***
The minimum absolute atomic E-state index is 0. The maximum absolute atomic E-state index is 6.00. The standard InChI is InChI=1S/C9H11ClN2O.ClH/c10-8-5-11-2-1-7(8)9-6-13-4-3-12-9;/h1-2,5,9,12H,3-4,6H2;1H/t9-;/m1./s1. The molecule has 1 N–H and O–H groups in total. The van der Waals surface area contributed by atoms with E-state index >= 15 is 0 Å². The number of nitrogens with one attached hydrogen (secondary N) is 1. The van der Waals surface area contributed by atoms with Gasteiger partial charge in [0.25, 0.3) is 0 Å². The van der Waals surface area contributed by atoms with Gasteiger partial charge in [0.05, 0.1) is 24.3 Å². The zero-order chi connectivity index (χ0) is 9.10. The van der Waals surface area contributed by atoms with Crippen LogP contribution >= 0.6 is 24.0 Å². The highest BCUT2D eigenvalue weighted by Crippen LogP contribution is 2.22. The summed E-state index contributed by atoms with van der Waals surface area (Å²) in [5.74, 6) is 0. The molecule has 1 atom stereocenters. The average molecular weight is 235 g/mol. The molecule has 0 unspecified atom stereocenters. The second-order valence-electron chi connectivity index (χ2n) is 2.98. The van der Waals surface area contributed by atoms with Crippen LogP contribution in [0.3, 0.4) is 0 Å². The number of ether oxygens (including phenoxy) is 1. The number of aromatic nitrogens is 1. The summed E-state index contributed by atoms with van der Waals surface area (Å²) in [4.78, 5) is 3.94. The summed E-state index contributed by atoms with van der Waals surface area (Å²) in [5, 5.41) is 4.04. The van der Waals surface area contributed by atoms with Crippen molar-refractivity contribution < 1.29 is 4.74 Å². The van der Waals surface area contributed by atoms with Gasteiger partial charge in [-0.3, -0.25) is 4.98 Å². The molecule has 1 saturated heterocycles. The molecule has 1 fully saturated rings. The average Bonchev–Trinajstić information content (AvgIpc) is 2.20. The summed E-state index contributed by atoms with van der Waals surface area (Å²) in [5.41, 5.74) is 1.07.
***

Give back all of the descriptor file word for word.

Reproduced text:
The minimum absolute atomic E-state index is 0. The maximum absolute atomic E-state index is 6.00. The standard InChI is InChI=1S/C9H11ClN2O.ClH/c10-8-5-11-2-1-7(8)9-6-13-4-3-12-9;/h1-2,5,9,12H,3-4,6H2;1H/t9-;/m1./s1. The molecule has 1 N–H and O–H groups in total. The van der Waals surface area contributed by atoms with E-state index >= 15 is 0 Å². The number of nitrogens with one attached hydrogen (secondary N) is 1. The van der Waals surface area contributed by atoms with Gasteiger partial charge in [0.25, 0.3) is 0 Å². The van der Waals surface area contributed by atoms with Gasteiger partial charge in [0.05, 0.1) is 24.3 Å². The zero-order chi connectivity index (χ0) is 9.10. The van der Waals surface area contributed by atoms with Crippen LogP contribution >= 0.6 is 24.0 Å². The highest BCUT2D eigenvalue weighted by Crippen LogP contribution is 2.22. The summed E-state index contributed by atoms with van der Waals surface area (Å²) in [5.74, 6) is 0. The molecule has 1 atom stereocenters. The average molecular weight is 235 g/mol. The molecule has 0 unspecified atom stereocenters. The second-order valence-electron chi connectivity index (χ2n) is 2.98. The van der Waals surface area contributed by atoms with Crippen LogP contribution in [0.3, 0.4) is 0 Å². The number of ether oxygens (including phenoxy) is 1. The number of aromatic nitrogens is 1. The summed E-state index contributed by atoms with van der Waals surface area (Å²) in [4.78, 5) is 3.94. The summed E-state index contributed by atoms with van der Waals surface area (Å²) in [5, 5.41) is 4.04. The van der Waals surface area contributed by atoms with Crippen molar-refractivity contribution < 1.29 is 4.74 Å². The van der Waals surface area contributed by atoms with Gasteiger partial charge in [-0.3, -0.25) is 4.98 Å². The molecule has 1 saturated heterocycles. The molecule has 1 fully saturated rings. The average Bonchev–Trinajstić information content (AvgIpc) is 2.20. The summed E-state index contributed by atoms with van der Waals surface area (Å²) in [5.41, 5.74) is 1.07.